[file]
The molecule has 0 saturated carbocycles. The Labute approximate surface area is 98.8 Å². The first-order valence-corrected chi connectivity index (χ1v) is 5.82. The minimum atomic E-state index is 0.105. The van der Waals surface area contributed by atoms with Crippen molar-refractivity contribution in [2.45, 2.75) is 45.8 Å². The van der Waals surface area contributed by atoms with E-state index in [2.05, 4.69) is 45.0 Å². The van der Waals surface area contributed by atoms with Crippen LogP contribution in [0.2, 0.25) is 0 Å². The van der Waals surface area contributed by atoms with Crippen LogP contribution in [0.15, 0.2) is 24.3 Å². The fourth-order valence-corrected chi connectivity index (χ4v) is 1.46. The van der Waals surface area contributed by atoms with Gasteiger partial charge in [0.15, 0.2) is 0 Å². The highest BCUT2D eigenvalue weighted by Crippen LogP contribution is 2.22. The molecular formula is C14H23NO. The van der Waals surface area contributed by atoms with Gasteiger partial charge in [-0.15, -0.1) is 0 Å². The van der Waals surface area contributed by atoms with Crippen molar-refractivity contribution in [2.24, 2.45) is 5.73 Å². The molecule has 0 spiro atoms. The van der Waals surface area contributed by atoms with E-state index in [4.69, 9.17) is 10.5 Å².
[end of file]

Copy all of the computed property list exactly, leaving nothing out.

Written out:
The molecule has 0 saturated carbocycles. The Labute approximate surface area is 98.8 Å². The first-order valence-corrected chi connectivity index (χ1v) is 5.82. The minimum atomic E-state index is 0.105. The van der Waals surface area contributed by atoms with Crippen molar-refractivity contribution in [2.45, 2.75) is 45.8 Å². The van der Waals surface area contributed by atoms with E-state index in [2.05, 4.69) is 45.0 Å². The van der Waals surface area contributed by atoms with Crippen LogP contribution in [0.2, 0.25) is 0 Å². The van der Waals surface area contributed by atoms with Crippen LogP contribution in [0.15, 0.2) is 24.3 Å². The fourth-order valence-corrected chi connectivity index (χ4v) is 1.46. The van der Waals surface area contributed by atoms with Gasteiger partial charge in [0.15, 0.2) is 0 Å². The highest BCUT2D eigenvalue weighted by Crippen LogP contribution is 2.22. The molecular formula is C14H23NO. The van der Waals surface area contributed by atoms with Gasteiger partial charge in [-0.15, -0.1) is 0 Å². The van der Waals surface area contributed by atoms with Crippen molar-refractivity contribution in [2.24, 2.45) is 5.73 Å². The molecule has 0 spiro atoms. The van der Waals surface area contributed by atoms with E-state index in [4.69, 9.17) is 10.5 Å².